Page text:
Causes for Twelfth conflict still remain the same
Ardoyne's battle-scarred history suggests that, while flashpoints may differ, the underlying reason has not changed, writes Henry McDonald
In the early-1980s, on the way to band practice in the attic of our guitarist's home in the lower Ormeau Road – of the post-punk/indie variety, rather than flutes, drums or accordions – there was a visible sign of the people who had fled.
Our lead guitarist lived in the final street before the Ormeau Bridge, which back then and still today is a de facto sectarian boundary between the Catholic lower and the (ever-decreasingly) Protestant upper part of the Ormeau Road.
Just before you came to his home was Artana Street, which, even in 1983, had the fading outline of a mural dedicated to King William of Orange on a gable wall.
The disappearing painting was a relic from the near-past; a reminder that this street was once mainly Protestant, but had since changed hands as the early Troubles brought about sectarian demographic shifts across Belfast.
The old King Billy mural came back to mind when thinking about another sectarian flashpoint more in the news these days than when the lower Ormeau was a focal point for communal grievances and territorial battles throughout the 1990s.
Ardoyne, or, more accurately, the shops along the Crumlin Road close to Twaddell Avenue, will today be the major testing-ground for moves to defuse marching season tensions.
It could be argued that this area has undergone the same demographic shifts that the Ormeau Road is still undergoing 40 years on and that this, in a sense, is why it has become one of the two main flashpoints on the Twelfth.
There is clear evidence of population-shift further up the Crumlin Road, with an expanding Catholic populace. Conversely, the loyalist presence contiguous to republican Ardoyne (or, as it was known to unionists, Upper Ardoyne) has sharply reduced over the last 20 years.
The small loyalist enclave of Torrens was virtually evacuated by its Protestant residents during the parade-linked battles of the post-ceasefire era.
Population-shifts within the Protestant/loyalist community in north Belfast also had an impact on community relations in Ardoyne in the first decade of this century.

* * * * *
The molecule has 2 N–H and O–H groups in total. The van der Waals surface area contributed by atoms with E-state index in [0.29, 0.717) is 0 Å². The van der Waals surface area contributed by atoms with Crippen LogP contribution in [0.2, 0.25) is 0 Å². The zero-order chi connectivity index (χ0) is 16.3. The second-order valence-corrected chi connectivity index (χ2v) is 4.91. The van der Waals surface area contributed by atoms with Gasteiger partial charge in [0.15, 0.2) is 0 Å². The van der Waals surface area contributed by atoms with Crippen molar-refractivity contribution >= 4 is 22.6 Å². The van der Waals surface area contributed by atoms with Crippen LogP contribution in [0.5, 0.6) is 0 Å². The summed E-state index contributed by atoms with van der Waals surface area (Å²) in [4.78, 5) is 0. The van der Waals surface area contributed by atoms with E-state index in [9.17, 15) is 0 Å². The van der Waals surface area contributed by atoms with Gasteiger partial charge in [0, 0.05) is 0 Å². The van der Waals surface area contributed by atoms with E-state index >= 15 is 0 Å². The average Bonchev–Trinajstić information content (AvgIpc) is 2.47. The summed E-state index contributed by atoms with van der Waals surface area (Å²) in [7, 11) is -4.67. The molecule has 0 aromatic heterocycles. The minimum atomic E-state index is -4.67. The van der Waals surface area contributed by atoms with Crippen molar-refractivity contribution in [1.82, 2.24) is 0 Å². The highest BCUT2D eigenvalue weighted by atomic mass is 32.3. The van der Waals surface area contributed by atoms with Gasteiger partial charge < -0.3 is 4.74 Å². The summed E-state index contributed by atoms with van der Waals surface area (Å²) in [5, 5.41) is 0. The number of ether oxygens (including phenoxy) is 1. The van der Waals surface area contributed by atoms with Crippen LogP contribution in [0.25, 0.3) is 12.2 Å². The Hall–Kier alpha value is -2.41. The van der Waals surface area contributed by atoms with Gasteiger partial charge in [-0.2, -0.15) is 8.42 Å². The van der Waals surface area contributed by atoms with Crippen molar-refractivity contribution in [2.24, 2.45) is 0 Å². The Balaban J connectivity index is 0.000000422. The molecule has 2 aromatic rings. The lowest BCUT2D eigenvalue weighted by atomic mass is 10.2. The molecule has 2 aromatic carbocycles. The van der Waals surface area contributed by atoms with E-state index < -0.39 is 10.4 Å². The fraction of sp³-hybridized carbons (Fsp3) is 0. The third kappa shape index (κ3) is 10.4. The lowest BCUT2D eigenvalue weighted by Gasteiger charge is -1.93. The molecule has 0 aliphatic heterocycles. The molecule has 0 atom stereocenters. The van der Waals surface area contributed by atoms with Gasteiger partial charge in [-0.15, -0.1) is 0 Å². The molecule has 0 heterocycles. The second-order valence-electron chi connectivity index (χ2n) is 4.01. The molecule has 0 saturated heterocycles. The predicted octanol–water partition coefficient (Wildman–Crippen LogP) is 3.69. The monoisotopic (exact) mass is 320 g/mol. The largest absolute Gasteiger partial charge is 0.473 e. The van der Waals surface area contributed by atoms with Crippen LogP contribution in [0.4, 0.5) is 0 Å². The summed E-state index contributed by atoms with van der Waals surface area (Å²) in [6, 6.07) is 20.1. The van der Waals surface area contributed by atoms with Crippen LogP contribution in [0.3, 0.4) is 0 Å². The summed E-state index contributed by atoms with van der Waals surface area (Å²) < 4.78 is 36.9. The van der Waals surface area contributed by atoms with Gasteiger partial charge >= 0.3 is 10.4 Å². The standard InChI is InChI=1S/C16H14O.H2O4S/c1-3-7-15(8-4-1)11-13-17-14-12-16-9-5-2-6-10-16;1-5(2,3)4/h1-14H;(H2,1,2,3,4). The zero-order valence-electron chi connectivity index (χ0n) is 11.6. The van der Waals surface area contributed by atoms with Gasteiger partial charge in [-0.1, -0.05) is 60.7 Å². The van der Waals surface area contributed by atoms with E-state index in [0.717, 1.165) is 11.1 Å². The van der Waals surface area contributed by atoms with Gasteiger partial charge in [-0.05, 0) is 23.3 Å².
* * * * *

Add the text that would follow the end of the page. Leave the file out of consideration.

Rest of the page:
One of the side-effects of the UVF/UDA feud, which Johnny Adair and his gang engineered in the summer of 2000, was the expulsion of supporters and families in the greater Shankill.
In the mid-Shankill, anyone suspected of links with Adair's so-called 'C company' was driven at gunpoint from their homes by the UVF.
Many of them were forced to relocate to the Glenbryn area in Upper Ardoyne, a maze of drab streets and run-down public houses north of Alliance Avenue.
According to Catholic residents on Ardoyne Road, their presence radicalised the local Glenbryn community and was the malignant driving force behind the blockade of Holy Cross primary school, which became an international news story and a major embarrassment for mainstream unionism and loyalism.
Catholic Ardoyne residents labelled the Adair-linked newcomers as "the new kids on the block", whom they blamed for starting the Holy Cross dispute – although local loyalists claim they were reacting to republicans allegedly "invading" their area before the controversy erupted.
However, recent population changes alone cannot explain why Ardoyne shops are such a neuralgic pressure-point during the marching season.
The territorial clash at this corner of north Belfast, where Ardoyne meets the greater Shankill, has been running for decades – arguably even centuries.
Further down the Crumlin Road, at the start of the Troubles, Hooker Street was synonymous with rioting and sectarian strife in 1969/70, as its Catholic residents defended themselves against loyalist incursions.
The older residents of Protestant Twaddel Avenue will recount years of having their homes bombarded with bricks, petrol bombs and other missiles from youths launching attacks out of Ardoyne.
The Ardoyne shops themselves were an often-favoured hunting ground for the UVF and UDA, with drive-by shootings, such as the 1989 killing of local man Paddy McKenna. Within minutes, one of the gunmen – UVF member Brian Robinson – was then gunned down by undercover Army intelligence officers further along the Crumlin Road on returning from the murder.
This potted history of a small section of history-tortured north Belfast suggests that, while the battlegrounds move around, the cause of the conflict remains the same.
This was the case with the parades disputes that turned Portadown into a war zone during the mid- to late-1990s.
Drumcree was not the first contentious parade in the Co Armagh town. Back in the 1980s, nationalist residents were penned into their homes in the Tunnel area, as the Orange Order paraded past.
A long-standing residents' campaign that preceded Sinn Fein's controlled involvement in marching disputes later resulted in a ban on the Tunnel march. This, in its turn, triggered loyalist riots and the death of local Protestant protester Keith White from a plastic bullet wound in the mid-1980s.
Even if, as the overwhelming majority of people in north Belfast and all over Northern Ireland hope, the parade past Ardoyne passes off relatively peace fully, the deep-rooted causes of territorial conflict remain.
Ardoyne today, maybe somewhere else (Glengormley, perhaps?) tomorrow.